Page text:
Tuesday, September 29, 2009

On Meeting Lorna

Oh my...inspiration. I personally met Lorna Crozier on September 26/09. She was delightful. Upon first seeing her, I thought her a frail, small, being. She walked into the Writersfest wearing a long brown peasant skirt, a belted top, a colourful long scarf, and her boots stole the show. She moderated the Poets Brigade beautifully- no boring questions, she was interactive and engaging.

Lorna Crozier’s voice has the grace and confidence her life experience has earned. The three attending poets, Karen Solie, Kevin Connolly, and David O’Meara, were great company for the much admired Lorna. As the Poetry Brigade wrapped up she announced with sass “Poetry rocks”.

I met with Lorna at the close of the Poetry Brigade. She was handing each of the mentionned poets back her copy of their own books and requested that they be autographed. She asked them to dedicate the books to ‘Lorna and Patrick as we share everything’. I found this admirable.

Lorna is accessible, generous and fun. Physically, she is small, yet she is strong and wily. We spoke, I asked for a photo with her, she agreed but she needed to excuse herself for a moment; shortly afterwards she made her way through the crowd and found me again, urging me to follow her to a better place to meet - I like her.

We talked a bit about The Sex Lives of Vegetables, her appropriate and non offending use of the word cunt, and her friendship with Al Purdy. The latter started a chat about Al Purdy. They lived a few blocks from one another in Victoria. Near the end of his life they spent a lot of time together. She spoke of an innocent, purely platonic and obviously shared crush on one another. Al, happily married to Eurithe, and she, happy with her partner Patrick Lane, loved to talk, share stories and she was the "sparkle in his eye". As she spoke of Al Purdy, you could hear, feel, how much she adored and admired her friend and fellow poet.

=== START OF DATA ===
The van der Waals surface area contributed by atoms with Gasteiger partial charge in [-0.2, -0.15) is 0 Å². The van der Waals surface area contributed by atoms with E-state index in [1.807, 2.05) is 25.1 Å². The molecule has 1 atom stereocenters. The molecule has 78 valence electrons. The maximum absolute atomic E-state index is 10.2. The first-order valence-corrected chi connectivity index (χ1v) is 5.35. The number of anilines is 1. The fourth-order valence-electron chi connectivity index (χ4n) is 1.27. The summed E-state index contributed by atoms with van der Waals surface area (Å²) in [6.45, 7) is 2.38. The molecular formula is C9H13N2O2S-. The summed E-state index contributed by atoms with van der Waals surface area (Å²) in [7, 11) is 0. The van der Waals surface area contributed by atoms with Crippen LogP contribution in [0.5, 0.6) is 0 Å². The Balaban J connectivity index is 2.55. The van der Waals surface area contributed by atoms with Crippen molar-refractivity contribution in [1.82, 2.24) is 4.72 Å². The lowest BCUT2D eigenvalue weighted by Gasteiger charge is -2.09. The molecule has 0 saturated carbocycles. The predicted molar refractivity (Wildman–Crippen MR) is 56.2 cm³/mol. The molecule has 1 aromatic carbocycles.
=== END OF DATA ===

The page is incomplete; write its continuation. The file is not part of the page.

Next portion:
At times while listening to Lorna speak to other attendees, I found myself just watching her in her small frame with her abundant smile. I looked at her teeth and her lips coloured red, thin lips with all of the stories she has told. Her glasses were delicate, the wine coloured frames gracing the tops only wisping into a cat shape at the corners. Her eyes were piercing and sparkled. Her hair was curly, wiry, matching her personality. Her necklace caught my eye. At first it looked like an Inuksuk, though it could have been an angel.

Later that evening I attended an elegant affair mastered by Bill Richardson of CBC. ‘Speak easy’ was an intimate reading with the authors accompanied by a three piece jazz band. It was quite evident that Lorna and the musicians had prepared well for this evenings event. When she began to read from her memoir Small Beneath the Sky about the insects she endured while growing up on the prairies, the musicians used whatever instruments and shakers they had to simulate the songs of the bugs. She proceeded to make moths dirty, dragon flies sexy, and ants “recreate the Earth”.